The Commission recognizes that an exchange or association could incur costs to establish policies and procedures necessary to segregate regulatory funds and to keep books and records necessary to demonstrate compliance with the proposed requirement to use regulatory funds only to fund programs and operations directly related to the exchange's or association's regulatory responsibilities.[644] The Commission preliminarily believes that those funds should be readily identifiable, and that exchanges and associations likely already segregate certain funds derived from regulatory fees, fines and penalties. To the extent that exchanges and associations do not already segregate regulatory funds, they would have to modify their existing financial controls to assure that they operate in compliance with the proposed requirement. The Commission seeks comment on whether exchanges and associations currently segregate regulatory funds, or can easily identify such funds, and the costs that would be incurred to make modifications. The Commission also seeks comment on whether exchanges and associations would have to put in place new financial controls, or whether the existing financial controls of an exchange or association are sufficient to assure that it operates in compliance with the proposed rules.

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The Commission also recognizes that an exchange or association could incur costs to establish the policies and procedures reasonably designed to prevent the dissemination of regulatory information to any person not directly involved in carrying out the exchange's or association's regulatory obligations under the Exchange Act, and to keep certain other transaction-related information confidential, unless made available in aggregated form.[645] As part of their existing policies to comply with their obligations under the Exchange Act, the Commission believes that exchanges and associations already have policies and procedures designed to safeguard and restrict the use and dissemination of such information. Therefore, the Commission preliminarily believes that exchanges and associations would not need to expend substantial resources to modify their internal processes to comply with the proposed requirements. The Commission requests comment from exchanges and associations as to whether the measures they employ, if any, to safeguard and restrict the use and dissemination of confidential information currently comply with the proposed requirements, or whether exchanges and associations will need to modify their internal processes. An exchange or association also could incur costs in taking action necessary to assure that its officers, directors, employees and agents agree to comply with the proposed requirements (as required by the proposed rules),[646] and to educate new, as well as existing, employees about these requirements. The Commission seeks comment on the extent of these identified costs.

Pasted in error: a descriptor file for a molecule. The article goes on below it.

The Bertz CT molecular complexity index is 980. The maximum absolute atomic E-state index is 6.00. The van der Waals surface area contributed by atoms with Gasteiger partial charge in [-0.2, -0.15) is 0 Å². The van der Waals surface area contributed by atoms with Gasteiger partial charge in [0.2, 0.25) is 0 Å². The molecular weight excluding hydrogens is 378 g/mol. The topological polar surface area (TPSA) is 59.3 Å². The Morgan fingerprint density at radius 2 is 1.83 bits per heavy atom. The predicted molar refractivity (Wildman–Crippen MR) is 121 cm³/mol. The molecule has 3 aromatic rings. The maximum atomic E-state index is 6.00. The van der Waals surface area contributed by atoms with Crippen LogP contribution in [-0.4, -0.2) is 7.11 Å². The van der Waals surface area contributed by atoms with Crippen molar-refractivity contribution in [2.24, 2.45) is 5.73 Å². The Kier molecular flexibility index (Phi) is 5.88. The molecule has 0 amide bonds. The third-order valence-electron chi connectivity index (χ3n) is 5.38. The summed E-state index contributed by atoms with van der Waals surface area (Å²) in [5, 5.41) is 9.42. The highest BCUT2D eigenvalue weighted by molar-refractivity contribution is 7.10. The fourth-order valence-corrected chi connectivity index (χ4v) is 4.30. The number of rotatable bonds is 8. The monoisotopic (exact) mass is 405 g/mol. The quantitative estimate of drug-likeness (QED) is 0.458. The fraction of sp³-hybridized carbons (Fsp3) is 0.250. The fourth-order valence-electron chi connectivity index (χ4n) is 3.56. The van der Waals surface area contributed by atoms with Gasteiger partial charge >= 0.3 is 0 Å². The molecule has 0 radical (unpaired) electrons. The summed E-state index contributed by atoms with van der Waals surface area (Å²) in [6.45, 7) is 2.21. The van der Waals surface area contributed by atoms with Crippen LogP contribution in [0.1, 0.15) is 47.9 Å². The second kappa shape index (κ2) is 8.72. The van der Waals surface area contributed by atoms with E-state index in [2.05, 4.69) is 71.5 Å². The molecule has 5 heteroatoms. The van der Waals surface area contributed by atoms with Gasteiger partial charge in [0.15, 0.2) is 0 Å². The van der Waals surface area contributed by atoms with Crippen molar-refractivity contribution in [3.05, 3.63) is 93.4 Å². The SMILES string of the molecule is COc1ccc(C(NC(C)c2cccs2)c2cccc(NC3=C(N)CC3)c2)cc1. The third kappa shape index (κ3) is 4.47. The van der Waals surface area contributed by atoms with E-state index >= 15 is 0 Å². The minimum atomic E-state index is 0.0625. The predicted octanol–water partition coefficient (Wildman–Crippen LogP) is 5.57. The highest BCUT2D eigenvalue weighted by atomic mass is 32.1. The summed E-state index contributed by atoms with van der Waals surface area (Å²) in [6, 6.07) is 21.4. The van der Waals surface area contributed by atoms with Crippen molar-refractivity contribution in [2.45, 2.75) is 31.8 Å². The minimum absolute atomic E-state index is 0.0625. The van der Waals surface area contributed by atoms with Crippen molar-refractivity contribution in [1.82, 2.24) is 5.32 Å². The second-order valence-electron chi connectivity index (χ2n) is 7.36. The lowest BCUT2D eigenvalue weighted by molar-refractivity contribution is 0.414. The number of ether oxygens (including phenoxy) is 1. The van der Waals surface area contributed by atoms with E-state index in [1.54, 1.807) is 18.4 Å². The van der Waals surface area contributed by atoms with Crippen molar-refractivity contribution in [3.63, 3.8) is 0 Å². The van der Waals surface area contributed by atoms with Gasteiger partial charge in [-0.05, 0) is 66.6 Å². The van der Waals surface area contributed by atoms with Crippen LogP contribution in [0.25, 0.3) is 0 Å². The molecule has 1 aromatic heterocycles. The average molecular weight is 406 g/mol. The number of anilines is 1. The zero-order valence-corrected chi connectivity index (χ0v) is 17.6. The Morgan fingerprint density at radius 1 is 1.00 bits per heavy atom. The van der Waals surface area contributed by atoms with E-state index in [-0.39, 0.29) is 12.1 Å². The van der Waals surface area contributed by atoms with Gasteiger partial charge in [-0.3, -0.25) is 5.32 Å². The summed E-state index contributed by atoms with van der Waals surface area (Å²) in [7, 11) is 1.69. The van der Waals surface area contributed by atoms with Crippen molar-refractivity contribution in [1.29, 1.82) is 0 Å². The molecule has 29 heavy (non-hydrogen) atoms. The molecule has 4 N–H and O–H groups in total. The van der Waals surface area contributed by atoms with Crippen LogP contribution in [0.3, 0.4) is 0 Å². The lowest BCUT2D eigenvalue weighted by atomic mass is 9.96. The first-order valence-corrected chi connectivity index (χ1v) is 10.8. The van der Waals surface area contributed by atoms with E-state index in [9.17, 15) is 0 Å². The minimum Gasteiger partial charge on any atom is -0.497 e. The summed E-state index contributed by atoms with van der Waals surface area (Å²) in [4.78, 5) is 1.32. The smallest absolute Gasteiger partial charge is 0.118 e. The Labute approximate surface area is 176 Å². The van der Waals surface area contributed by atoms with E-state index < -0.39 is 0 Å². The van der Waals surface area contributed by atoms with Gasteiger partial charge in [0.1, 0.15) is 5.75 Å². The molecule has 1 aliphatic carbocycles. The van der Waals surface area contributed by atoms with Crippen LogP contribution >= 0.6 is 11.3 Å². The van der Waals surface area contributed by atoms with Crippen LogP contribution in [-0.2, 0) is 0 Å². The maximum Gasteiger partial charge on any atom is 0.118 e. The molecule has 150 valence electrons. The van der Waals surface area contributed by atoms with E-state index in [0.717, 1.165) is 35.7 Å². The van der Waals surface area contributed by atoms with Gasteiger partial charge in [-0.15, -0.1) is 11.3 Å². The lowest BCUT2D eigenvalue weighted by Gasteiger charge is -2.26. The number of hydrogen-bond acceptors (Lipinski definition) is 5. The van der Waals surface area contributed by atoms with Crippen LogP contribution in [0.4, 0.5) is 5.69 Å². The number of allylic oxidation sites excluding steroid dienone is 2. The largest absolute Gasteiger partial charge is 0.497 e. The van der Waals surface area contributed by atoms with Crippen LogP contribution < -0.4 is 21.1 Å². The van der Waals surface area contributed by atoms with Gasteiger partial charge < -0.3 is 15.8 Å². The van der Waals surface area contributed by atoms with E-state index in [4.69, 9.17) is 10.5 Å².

While the Commission believes that members of the boards of exchanges and associations already consider the Exchange Act responsibilities of the exchange or association in the course of performing their duties, the Commission recognizes that an exchange or association would incur costs necessary to amend its rules to explicitly require its directors to reasonably consider its Exchange Act responsibilities when discharging their responsibilities as members of the board.[647] The exchange or association also would incur costs necessary to inform its current board members of the rule and their obligations, and to inform new board members. The Commission seeks comment on these costs.

The Commission recognizes that exchanges and associations (and their facilities) likely would incur costs associated with establishing and enforcing rules to effectuate the proposed ownership and voting limits on members that are brokers or dealers. These costs could include exchange or association staff resources and legal fees related to drafting, preparing, and filing proposed rule changes with the Commission. The costs also would include staff resources, legal and filing fees related to filing corporate governing documents with the exchange's, association's or facility's state of incorporation. The Commission also recognizes that an exchange or association might need to obtain the approval of its members or shareholders, or of the owners of its facility, to implement such rules, which could require the exchange or association to prepare a proxy statement. The costs that would be required to obtain the necessary approval of any required change would depend on the number of such persons, the ownership concentration of the exchange, association or facility, and such persons' receptiveness to the proposed rules. In addition, corporate law might require the exchange or facility to notify its shareholders or owners of any ownership or voting restrictions by either sending a notice or by inserting a legend on the stock or ownership certificates. The Commission seeks comment on these costs.